Marcos Sueiro Bal appears in the following:
Thursday, January 30, 2014
This year marks the 50th anniversary of what some call "the most important public health document of the 20th century": the Surgeon General's first Report on Smoking and Health.
Wednesday, January 01, 2014
We celebrate the end of the Cold War 25 years ago this year with Oscar Brand giving us a taste of 1950s civilian defense.
Tuesday, December 24, 2013
At the height of World War II, WNYC invited concert pianist Irene Jacobi and her husband, composer Frederick Jacobi, to perform some of his works for the station's fourth annual American Music Festival.
‘Making The Wheels Go Round’: The New York Tuberculosis and Health Association's 1931 Christmas Stamp
Tuesday, December 24, 2013
Think back to last December. Or other Decembers. Maybe you received a holiday card sealed with a Christmas Seal from the American Lung Association. These stamps have been used as a fundraising element by the American Lung Association for over a hundred years. The tuberculosis epidemic of the ...
Wednesday, December 18, 2013
How is the digital world affecting the role of audiovisual archives? Last week the Metropolitan New York Library Council (METRO) and New York University's Moving Image and Preservation Program (MIAP) presented a workshop on preserving locally-produced digital audiovisual content, which tried to provide some ...
Tuesday, December 17, 2013
“May heaven speed the day when the length and breadth of our United States shall be peopled with men and women, and boys and girls, solely by those of this type: strong bodied, true hearted, big souled patriots, athletes all for the land they love and the God they worship.”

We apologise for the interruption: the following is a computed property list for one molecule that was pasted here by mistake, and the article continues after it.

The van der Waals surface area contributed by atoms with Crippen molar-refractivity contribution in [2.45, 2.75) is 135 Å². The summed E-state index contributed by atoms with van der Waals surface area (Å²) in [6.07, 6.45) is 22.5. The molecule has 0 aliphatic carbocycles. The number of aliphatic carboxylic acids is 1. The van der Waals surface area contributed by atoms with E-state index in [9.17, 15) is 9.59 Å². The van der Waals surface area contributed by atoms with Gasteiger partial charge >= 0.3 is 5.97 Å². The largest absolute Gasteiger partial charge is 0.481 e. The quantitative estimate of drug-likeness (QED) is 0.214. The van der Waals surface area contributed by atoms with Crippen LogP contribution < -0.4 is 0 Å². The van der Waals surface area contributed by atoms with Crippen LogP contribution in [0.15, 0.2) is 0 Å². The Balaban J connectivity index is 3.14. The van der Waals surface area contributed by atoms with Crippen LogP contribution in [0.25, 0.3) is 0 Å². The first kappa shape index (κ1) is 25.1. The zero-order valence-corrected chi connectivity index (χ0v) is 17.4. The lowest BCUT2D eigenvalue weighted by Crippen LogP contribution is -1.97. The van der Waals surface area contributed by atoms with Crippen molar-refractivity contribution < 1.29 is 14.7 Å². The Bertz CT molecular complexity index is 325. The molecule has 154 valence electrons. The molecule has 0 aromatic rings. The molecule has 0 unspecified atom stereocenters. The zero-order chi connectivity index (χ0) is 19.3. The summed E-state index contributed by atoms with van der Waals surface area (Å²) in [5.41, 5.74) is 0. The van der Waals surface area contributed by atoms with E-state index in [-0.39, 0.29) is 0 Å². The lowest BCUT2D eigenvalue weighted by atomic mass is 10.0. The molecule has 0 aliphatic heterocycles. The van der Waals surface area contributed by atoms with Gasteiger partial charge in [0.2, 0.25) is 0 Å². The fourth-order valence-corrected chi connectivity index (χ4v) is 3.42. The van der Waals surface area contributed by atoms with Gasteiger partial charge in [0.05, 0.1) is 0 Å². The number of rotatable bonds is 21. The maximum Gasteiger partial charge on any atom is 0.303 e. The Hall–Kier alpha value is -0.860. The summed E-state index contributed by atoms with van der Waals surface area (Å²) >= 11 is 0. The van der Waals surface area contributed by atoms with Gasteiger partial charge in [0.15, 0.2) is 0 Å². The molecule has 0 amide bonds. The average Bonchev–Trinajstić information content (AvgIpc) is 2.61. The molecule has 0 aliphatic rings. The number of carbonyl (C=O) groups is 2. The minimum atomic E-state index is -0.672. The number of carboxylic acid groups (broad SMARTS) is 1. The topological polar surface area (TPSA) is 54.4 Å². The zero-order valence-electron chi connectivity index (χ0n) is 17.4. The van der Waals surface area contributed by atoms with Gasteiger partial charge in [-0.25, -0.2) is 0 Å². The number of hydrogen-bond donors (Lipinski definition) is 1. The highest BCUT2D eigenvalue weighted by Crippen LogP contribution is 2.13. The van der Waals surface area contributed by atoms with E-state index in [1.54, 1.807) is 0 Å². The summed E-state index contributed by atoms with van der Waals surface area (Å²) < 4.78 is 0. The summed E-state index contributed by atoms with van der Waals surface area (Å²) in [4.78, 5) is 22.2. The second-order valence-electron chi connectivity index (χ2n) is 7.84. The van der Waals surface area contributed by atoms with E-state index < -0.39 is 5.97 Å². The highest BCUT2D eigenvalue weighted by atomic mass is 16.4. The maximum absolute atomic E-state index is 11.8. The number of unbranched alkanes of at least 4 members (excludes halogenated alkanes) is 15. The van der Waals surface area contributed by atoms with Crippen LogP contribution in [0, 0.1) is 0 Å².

Friday, December 13, 2013
Beginning in February 1957, a new influenza strain virus (known to virologists as H2N2) emerged in China. Throughout April, May, and June, it spread steadily and rapidly across Asian and Middle Eastern countries. There was one question in everyone’s minds: Would the new virus behave like the feared 1918 virus, which had caused tens of millions of deaths? Or would it behave like the ordinary influenza strains with which physicians were familiar? This November 1957 conference, organized by the New York Academy of Medicine and broadcast by WNYC, attempted to provide some answers.
‘The World Has Suffered Many Losses through Time’: Environmental Conservation and The Passenger Pigeon, December 1931
Tuesday, December 10, 2013
Most of us are familiar with the sad story of the passenger pigeon: the North American bird whose immense numbers (believed to have been up to forty percent of the wild bird population) and intensely social habits (being unable to thrive or breed successfully in small groups) prevented its recovery ...
Tuesday, December 03, 2013
Imagine a newly constructed hospital with room for over 300 occupants, sitting idle and standing empty in a time of great need.